Fresh attack as pirate season off coast of Somalia begins


Ben Mitchell
Friday 28 September 2012 11:05 BST
Piracy in Somalia has become a major cause for British concern
Piracy in Somalia has become a major cause for British concern

The season for pirate attacks in the Arabian Sea has begun with an attack on a dhow, according to a UK maritime security company.

Dryad Maritime, which monitors the movements of pirates and shipping off the coast of Somalia from its base in Portsmouth, Hampshire, has recorded the first attack since the end of the monsoon season.

It is warning shipping companies and sea-users that the calming of weather conditions will see further attacks taking place.

The first incident of the pirate season came on Monday when an Omani dhow was attacked near the port of Salalah.

Ian Millen, director of intelligence, said that despite industry optimism that the threat had diminished in the region, attacks were still likely in the area.

He said: "Somali pirates are not out of business, even if times are hard when compared to the success of earlier years.

"The pirate business has suffered a few setbacks, but the threat remains a very real one.

"The capability is intact and the motivation of those engaged is unlikely to have been diminished to the point of defeat.

"The message is clear - complacency is the greatest threat and constant vigilance, the greatest weapon in the fight against Somali pirates."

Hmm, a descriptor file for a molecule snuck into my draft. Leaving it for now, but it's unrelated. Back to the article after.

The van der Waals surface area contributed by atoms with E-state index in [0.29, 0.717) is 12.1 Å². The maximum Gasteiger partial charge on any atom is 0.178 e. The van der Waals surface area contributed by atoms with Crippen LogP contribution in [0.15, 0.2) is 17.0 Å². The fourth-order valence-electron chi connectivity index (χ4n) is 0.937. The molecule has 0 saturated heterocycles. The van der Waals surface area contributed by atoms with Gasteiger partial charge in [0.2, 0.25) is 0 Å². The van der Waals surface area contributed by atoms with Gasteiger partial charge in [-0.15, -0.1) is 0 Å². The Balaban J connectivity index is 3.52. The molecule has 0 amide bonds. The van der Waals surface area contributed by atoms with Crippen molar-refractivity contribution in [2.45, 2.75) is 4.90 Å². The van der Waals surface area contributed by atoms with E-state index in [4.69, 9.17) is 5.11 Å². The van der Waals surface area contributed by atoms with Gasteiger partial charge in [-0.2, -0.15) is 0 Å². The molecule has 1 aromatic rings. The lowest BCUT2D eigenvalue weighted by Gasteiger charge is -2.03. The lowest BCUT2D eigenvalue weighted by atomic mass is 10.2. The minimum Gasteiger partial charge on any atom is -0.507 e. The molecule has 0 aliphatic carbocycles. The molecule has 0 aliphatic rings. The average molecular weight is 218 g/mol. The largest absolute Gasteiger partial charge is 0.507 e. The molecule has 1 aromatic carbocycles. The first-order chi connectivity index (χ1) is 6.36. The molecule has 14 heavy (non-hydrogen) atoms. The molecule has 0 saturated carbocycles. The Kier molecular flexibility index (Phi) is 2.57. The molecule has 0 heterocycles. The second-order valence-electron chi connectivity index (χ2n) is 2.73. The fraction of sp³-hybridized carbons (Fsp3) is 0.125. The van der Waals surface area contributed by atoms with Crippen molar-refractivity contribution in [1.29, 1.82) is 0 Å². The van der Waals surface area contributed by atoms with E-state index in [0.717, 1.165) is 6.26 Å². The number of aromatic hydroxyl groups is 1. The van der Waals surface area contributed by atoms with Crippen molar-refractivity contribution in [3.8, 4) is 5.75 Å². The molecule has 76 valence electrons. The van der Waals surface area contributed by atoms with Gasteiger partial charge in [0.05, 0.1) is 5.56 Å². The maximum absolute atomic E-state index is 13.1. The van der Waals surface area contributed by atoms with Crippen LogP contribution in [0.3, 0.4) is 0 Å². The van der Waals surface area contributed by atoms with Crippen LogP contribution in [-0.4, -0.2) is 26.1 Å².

The International Maritime Bureau (IMB) recently released figures showing that the number of pirate attacks for 2012 so far was 46 compared to 222 in 2011 and 239 in 2010, with only nine attempts being successful this year.

The reduction has been attributed to more aggressive patrolling by international forces and increased vigilance by commercial shippers.

Mr Millen said: "In the face of such figures, we could be forgiven for thinking that it is 'game over' for Somali pirates, beaten into submission by coalition maritime forces and frustrated by the layered defence of predictive intelligence, armed guards and effective physical protection.

"To do so, however, would be a big mistake because so little has changed when viewed through the eyes of the maritime criminals in question."


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